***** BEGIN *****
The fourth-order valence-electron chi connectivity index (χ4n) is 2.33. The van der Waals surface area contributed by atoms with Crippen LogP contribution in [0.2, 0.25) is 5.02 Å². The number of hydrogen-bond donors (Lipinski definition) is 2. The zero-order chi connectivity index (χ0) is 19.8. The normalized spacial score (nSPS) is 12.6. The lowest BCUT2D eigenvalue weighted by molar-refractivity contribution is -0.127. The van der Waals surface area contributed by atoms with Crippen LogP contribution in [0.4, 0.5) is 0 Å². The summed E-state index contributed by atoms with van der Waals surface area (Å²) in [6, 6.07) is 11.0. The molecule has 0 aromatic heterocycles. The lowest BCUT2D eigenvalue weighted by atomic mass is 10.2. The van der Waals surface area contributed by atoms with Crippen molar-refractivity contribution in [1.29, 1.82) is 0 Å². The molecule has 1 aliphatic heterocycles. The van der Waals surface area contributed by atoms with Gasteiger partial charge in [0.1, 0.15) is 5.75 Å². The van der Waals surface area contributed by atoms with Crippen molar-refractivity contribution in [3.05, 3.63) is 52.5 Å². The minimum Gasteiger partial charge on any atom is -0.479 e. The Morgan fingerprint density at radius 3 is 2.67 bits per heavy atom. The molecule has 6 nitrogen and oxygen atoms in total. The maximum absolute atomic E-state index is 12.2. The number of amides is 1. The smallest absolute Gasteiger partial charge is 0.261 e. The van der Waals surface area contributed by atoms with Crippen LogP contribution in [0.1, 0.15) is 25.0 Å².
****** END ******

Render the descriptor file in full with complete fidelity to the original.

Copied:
The fourth-order valence-electron chi connectivity index (χ4n) is 2.33. The van der Waals surface area contributed by atoms with Crippen LogP contribution in [0.2, 0.25) is 5.02 Å². The number of hydrogen-bond donors (Lipinski definition) is 2. The zero-order chi connectivity index (χ0) is 19.8. The normalized spacial score (nSPS) is 12.6. The lowest BCUT2D eigenvalue weighted by molar-refractivity contribution is -0.127. The van der Waals surface area contributed by atoms with Crippen LogP contribution in [0.4, 0.5) is 0 Å². The summed E-state index contributed by atoms with van der Waals surface area (Å²) in [6, 6.07) is 11.0. The molecule has 0 aromatic heterocycles. The lowest BCUT2D eigenvalue weighted by atomic mass is 10.2. The van der Waals surface area contributed by atoms with Crippen molar-refractivity contribution in [1.29, 1.82) is 0 Å². The molecule has 1 aliphatic heterocycles. The van der Waals surface area contributed by atoms with Gasteiger partial charge in [0.1, 0.15) is 5.75 Å². The van der Waals surface area contributed by atoms with Crippen molar-refractivity contribution in [3.05, 3.63) is 52.5 Å². The minimum Gasteiger partial charge on any atom is -0.479 e. The Morgan fingerprint density at radius 3 is 2.67 bits per heavy atom. The molecule has 6 nitrogen and oxygen atoms in total. The maximum absolute atomic E-state index is 12.2. The number of amides is 1. The smallest absolute Gasteiger partial charge is 0.261 e. The van der Waals surface area contributed by atoms with Crippen LogP contribution in [0.1, 0.15) is 25.0 Å².